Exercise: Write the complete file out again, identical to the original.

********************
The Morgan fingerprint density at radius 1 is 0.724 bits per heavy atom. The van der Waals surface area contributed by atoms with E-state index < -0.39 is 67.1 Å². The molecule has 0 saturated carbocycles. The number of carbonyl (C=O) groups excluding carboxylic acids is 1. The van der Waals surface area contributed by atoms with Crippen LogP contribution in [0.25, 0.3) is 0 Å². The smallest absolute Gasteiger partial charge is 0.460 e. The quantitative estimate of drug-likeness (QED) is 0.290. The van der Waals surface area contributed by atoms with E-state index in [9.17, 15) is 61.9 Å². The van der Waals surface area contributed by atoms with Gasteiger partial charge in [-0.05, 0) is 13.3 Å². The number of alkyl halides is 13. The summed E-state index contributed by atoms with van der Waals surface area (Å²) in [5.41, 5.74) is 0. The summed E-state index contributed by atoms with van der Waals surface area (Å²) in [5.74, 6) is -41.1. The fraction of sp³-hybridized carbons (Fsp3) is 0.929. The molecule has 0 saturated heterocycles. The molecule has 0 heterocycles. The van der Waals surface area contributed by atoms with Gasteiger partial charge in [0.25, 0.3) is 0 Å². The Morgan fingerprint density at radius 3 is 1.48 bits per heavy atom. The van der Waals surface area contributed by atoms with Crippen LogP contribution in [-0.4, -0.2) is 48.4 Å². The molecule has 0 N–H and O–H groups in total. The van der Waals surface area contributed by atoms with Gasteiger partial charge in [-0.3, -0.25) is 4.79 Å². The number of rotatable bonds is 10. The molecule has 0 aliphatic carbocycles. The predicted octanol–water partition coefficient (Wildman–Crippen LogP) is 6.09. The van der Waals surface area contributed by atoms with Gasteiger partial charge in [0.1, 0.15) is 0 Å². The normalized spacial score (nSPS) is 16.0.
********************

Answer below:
The Morgan fingerprint density at radius 1 is 0.724 bits per heavy atom. The van der Waals surface area contributed by atoms with E-state index < -0.39 is 67.1 Å². The molecule has 0 saturated carbocycles. The number of carbonyl (C=O) groups excluding carboxylic acids is 1. The van der Waals surface area contributed by atoms with Crippen LogP contribution in [0.25, 0.3) is 0 Å². The smallest absolute Gasteiger partial charge is 0.460 e. The quantitative estimate of drug-likeness (QED) is 0.290. The van der Waals surface area contributed by atoms with E-state index in [9.17, 15) is 61.9 Å². The van der Waals surface area contributed by atoms with Gasteiger partial charge in [-0.05, 0) is 13.3 Å². The number of alkyl halides is 13. The summed E-state index contributed by atoms with van der Waals surface area (Å²) in [5.41, 5.74) is 0. The summed E-state index contributed by atoms with van der Waals surface area (Å²) in [5.74, 6) is -41.1. The fraction of sp³-hybridized carbons (Fsp3) is 0.929. The molecule has 0 saturated heterocycles. The molecule has 0 heterocycles. The van der Waals surface area contributed by atoms with Gasteiger partial charge in [0.25, 0.3) is 0 Å². The Morgan fingerprint density at radius 3 is 1.48 bits per heavy atom. The van der Waals surface area contributed by atoms with Crippen LogP contribution in [-0.4, -0.2) is 48.4 Å². The molecule has 0 N–H and O–H groups in total. The van der Waals surface area contributed by atoms with Gasteiger partial charge in [-0.3, -0.25) is 4.79 Å². The number of rotatable bonds is 10. The molecule has 0 aliphatic carbocycles. The predicted octanol–water partition coefficient (Wildman–Crippen LogP) is 6.09. The van der Waals surface area contributed by atoms with Gasteiger partial charge in [0.1, 0.15) is 0 Å². The normalized spacial score (nSPS) is 16.0.